National Fatigue Syndrome Day

Chronic fatigue symptoms are slowly becoming an epidemic in clinical practice, which is why I felt that today, National Fatigue Syndrome day, was a perfect day to address it.

Fatigue is a very broad, and at times, vague description of symptoms that can range from a mild decrease in normal energy levels all the way down to life altering exhaustion, and even, in some cases, depression-like levels of energy.

Although most of us are aware of the more aggressive causes of fatigue, such as certain lifestyle factors (e.g. use of alcohol or drugs, excess physical activity, Jet lag, lack of physical activity, lack of sleep, medications, and unhealthy eating habits) in addition to certain chronic conditions such as:

It is actually a much harder task to discern and understand sources of fatigue in an otherwise “healthy” non-diseased individual. Or is it?

You see the experience of energy and endurance comes from very essential yet complex physiological functions, among the most important:

1) Mitochondrial Function:

Most everyone knows that all cells have a small power-generating factory called mitochondria. These little power plants convert nutrients into the Molecule of Life ATP. Without enough mitochondria pumping out ATP, you bet your bottom dollar you will experience fatigue and this also places you at high risk of chronic illnesses like Diabesity, inflammation, heart disease etc.

How to Find Out:

  • Carnitine (free and total)
  • Coenzyme Q10 (CoQ10)
  • Glucose
  • Lactate Dehydrogenase

2) Dysglycemia and Insulin Resistance:

Most people think that having problems with their blood sugar control means that they are diabetic. Apocryphal! As a matter of fact diabetes is diagnosed YEARS after a person has already been (inadvertently) struggling with dysglycemia; whose only symptoms might be tiredness, or mild weight gain or maybe elevated cholesterol or triglycerides, and sometimes even worse: no symptoms at all!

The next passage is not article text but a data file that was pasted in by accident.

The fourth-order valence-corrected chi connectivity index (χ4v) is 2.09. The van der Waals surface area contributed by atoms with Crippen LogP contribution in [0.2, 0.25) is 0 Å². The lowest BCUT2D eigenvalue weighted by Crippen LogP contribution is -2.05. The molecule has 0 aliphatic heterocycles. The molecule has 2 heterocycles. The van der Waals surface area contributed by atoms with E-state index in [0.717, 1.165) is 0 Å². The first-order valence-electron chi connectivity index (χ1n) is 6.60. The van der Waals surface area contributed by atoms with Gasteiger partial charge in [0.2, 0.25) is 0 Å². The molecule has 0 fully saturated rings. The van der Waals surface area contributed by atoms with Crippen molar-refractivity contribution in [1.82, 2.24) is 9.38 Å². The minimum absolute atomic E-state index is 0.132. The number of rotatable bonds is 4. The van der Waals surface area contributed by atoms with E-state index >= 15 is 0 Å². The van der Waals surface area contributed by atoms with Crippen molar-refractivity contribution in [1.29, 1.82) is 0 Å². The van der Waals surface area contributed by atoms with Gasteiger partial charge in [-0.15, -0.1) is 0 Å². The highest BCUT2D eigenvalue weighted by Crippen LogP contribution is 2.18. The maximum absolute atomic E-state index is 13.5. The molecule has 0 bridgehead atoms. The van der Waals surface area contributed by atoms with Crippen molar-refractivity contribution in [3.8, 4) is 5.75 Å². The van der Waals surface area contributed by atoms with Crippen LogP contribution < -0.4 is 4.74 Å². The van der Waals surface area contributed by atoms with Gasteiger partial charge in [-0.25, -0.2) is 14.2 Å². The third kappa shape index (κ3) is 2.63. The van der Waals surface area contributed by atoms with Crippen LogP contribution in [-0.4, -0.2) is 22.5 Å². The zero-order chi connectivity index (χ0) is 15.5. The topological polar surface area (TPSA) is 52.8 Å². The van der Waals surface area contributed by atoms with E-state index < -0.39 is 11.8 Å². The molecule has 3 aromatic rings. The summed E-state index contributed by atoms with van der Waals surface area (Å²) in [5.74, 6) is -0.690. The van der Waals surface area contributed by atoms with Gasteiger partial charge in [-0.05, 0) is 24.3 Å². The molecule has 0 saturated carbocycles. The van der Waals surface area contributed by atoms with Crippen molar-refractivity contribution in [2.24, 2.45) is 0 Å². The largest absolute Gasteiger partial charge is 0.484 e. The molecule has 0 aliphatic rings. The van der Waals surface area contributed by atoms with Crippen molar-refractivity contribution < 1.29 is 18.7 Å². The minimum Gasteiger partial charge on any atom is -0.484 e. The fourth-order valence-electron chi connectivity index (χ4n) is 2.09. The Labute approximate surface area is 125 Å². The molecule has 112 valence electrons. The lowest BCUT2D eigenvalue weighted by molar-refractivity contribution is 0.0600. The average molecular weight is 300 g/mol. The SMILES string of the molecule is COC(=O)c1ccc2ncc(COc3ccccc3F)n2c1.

How to Find Out:

  • Run an A1C or Blood Sugar Average index for 90 days
  • Do a fasting Insulin Test
  • Perform a Glucose Tolerance Test
  • Lactate Dehydrogenase
  • Run a Glycomark

3) Adrenal Hypofunction

Cortisol is a life-sustaining adrenal hormone essential to the maintenance of homeostasis. Called “the stress hormone,” cortisol influences, regulates or modulates many of the changes that occur in the body in response to stress including, but not limited to: Blood sugar (glucose) levels.” Source Link:

We secrete this hormone every time we are stressed, sleep deprived, any time we skip meals when there is chronic anxiety, systemic inflammation or an infection. Secrete the hormone long and hard enough it will deplete our DHEA stores and results in what is commonly called Adrenal Fatigue Syndrome.

Adrenal Fatigue Syndrome includes a plethora of unpleasant experiences, many of which people might not be aware of such as afternoon crashes with mid-morning or late night bursts of energy. They might also experience cravings for sweet and/or salty foods, especially in the evening. Not to mention, irregular sleep cycles among many others symptoms.

How to Find Out:

  • Saliva Panel for Adrenal Stress Index

These are just a few ideas to get your thinking geared into a deeper probable root cause for fatigue symptoms. Although these are some of the most common metabolic reasons for fatigue, they are by no means all-inclusive.

There are many, many more symptoms and it would be foolish to draw any conclusions without the skillful hand of an able clinician. The list is actually quite extensive, yet I have tried to assemble some of the ones we see most commonly in daily practice.

In Service and Gratitude,

Dr. Ruben Valdes, DC

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